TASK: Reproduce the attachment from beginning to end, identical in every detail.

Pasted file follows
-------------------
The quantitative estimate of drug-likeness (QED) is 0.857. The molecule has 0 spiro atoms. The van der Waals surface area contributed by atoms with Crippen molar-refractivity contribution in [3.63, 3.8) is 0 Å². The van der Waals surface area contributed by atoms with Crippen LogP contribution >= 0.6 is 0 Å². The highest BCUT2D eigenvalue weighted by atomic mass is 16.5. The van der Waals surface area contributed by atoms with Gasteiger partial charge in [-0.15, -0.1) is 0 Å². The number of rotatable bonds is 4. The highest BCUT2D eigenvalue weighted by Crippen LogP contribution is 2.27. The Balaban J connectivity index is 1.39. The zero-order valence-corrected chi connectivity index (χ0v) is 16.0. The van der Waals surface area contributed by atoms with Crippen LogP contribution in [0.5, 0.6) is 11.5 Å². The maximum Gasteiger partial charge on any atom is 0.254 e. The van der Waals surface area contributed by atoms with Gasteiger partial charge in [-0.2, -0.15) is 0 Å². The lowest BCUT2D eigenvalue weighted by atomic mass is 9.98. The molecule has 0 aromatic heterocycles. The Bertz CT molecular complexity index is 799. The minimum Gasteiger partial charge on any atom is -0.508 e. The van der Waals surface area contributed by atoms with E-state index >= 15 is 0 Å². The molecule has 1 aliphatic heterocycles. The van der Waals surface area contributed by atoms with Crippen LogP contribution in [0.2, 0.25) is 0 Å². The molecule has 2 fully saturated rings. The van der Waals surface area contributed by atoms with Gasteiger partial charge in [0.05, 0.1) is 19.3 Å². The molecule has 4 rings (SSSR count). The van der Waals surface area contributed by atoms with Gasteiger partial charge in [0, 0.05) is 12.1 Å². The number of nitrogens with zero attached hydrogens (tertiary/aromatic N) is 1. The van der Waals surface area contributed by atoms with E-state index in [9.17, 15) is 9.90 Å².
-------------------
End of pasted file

The quantitative estimate of drug-likeness (QED) is 0.857. The molecule has 0 spiro atoms. The van der Waals surface area contributed by atoms with Crippen molar-refractivity contribution in [3.63, 3.8) is 0 Å². The van der Waals surface area contributed by atoms with Crippen LogP contribution >= 0.6 is 0 Å². The highest BCUT2D eigenvalue weighted by atomic mass is 16.5. The van der Waals surface area contributed by atoms with Gasteiger partial charge in [-0.15, -0.1) is 0 Å². The number of rotatable bonds is 4. The highest BCUT2D eigenvalue weighted by Crippen LogP contribution is 2.27. The Balaban J connectivity index is 1.39. The zero-order valence-corrected chi connectivity index (χ0v) is 16.0. The van der Waals surface area contributed by atoms with Crippen LogP contribution in [0.5, 0.6) is 11.5 Å². The maximum Gasteiger partial charge on any atom is 0.254 e. The van der Waals surface area contributed by atoms with Gasteiger partial charge in [-0.2, -0.15) is 0 Å². The lowest BCUT2D eigenvalue weighted by atomic mass is 9.98. The molecule has 0 aromatic heterocycles. The Bertz CT molecular complexity index is 799. The minimum Gasteiger partial charge on any atom is -0.508 e. The van der Waals surface area contributed by atoms with E-state index >= 15 is 0 Å². The molecule has 1 aliphatic heterocycles. The van der Waals surface area contributed by atoms with Crippen LogP contribution in [0.2, 0.25) is 0 Å². The molecule has 2 fully saturated rings. The van der Waals surface area contributed by atoms with Gasteiger partial charge in [0.05, 0.1) is 19.3 Å². The molecule has 4 rings (SSSR count). The van der Waals surface area contributed by atoms with Gasteiger partial charge in [0, 0.05) is 12.1 Å². The number of nitrogens with zero attached hydrogens (tertiary/aromatic N) is 1. The van der Waals surface area contributed by atoms with E-state index in [9.17, 15) is 9.90 Å².